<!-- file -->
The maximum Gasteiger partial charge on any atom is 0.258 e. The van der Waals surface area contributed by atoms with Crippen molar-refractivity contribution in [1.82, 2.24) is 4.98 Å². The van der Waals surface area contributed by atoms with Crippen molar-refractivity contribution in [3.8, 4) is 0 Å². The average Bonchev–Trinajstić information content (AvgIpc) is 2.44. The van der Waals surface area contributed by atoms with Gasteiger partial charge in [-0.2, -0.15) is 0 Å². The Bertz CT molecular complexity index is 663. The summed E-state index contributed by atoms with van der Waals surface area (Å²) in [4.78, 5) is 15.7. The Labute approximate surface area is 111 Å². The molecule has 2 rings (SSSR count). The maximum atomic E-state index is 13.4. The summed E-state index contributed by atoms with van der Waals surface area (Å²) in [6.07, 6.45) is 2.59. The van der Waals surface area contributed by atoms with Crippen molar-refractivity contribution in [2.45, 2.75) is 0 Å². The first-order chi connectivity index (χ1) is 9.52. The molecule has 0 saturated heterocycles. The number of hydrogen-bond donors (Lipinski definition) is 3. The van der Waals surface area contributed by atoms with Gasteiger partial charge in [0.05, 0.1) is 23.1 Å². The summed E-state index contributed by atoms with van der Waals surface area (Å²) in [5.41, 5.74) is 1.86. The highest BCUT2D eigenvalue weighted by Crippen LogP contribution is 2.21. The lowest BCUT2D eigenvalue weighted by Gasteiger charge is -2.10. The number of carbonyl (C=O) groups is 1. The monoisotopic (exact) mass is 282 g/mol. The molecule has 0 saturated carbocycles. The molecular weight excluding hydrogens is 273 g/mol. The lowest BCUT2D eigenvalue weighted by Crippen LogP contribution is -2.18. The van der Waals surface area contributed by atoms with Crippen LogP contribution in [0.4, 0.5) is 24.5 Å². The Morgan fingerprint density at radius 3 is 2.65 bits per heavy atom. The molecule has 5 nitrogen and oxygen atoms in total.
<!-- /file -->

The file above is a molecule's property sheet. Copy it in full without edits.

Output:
The maximum Gasteiger partial charge on any atom is 0.258 e. The van der Waals surface area contributed by atoms with Crippen molar-refractivity contribution in [1.82, 2.24) is 4.98 Å². The van der Waals surface area contributed by atoms with Crippen molar-refractivity contribution in [3.8, 4) is 0 Å². The average Bonchev–Trinajstić information content (AvgIpc) is 2.44. The van der Waals surface area contributed by atoms with Gasteiger partial charge in [-0.2, -0.15) is 0 Å². The Bertz CT molecular complexity index is 663. The summed E-state index contributed by atoms with van der Waals surface area (Å²) in [4.78, 5) is 15.7. The Labute approximate surface area is 111 Å². The molecule has 2 rings (SSSR count). The maximum atomic E-state index is 13.4. The summed E-state index contributed by atoms with van der Waals surface area (Å²) in [6.07, 6.45) is 2.59. The van der Waals surface area contributed by atoms with Crippen molar-refractivity contribution in [2.45, 2.75) is 0 Å². The first-order chi connectivity index (χ1) is 9.52. The molecule has 0 saturated heterocycles. The number of hydrogen-bond donors (Lipinski definition) is 3. The van der Waals surface area contributed by atoms with Gasteiger partial charge in [0.05, 0.1) is 23.1 Å². The summed E-state index contributed by atoms with van der Waals surface area (Å²) in [5.41, 5.74) is 1.86. The highest BCUT2D eigenvalue weighted by Crippen LogP contribution is 2.21. The lowest BCUT2D eigenvalue weighted by Gasteiger charge is -2.10. The number of carbonyl (C=O) groups is 1. The monoisotopic (exact) mass is 282 g/mol. The molecule has 0 saturated carbocycles. The molecular weight excluding hydrogens is 273 g/mol. The lowest BCUT2D eigenvalue weighted by Crippen LogP contribution is -2.18. The van der Waals surface area contributed by atoms with Crippen LogP contribution in [0.4, 0.5) is 24.5 Å². The Morgan fingerprint density at radius 3 is 2.65 bits per heavy atom. The molecule has 5 nitrogen and oxygen atoms in total.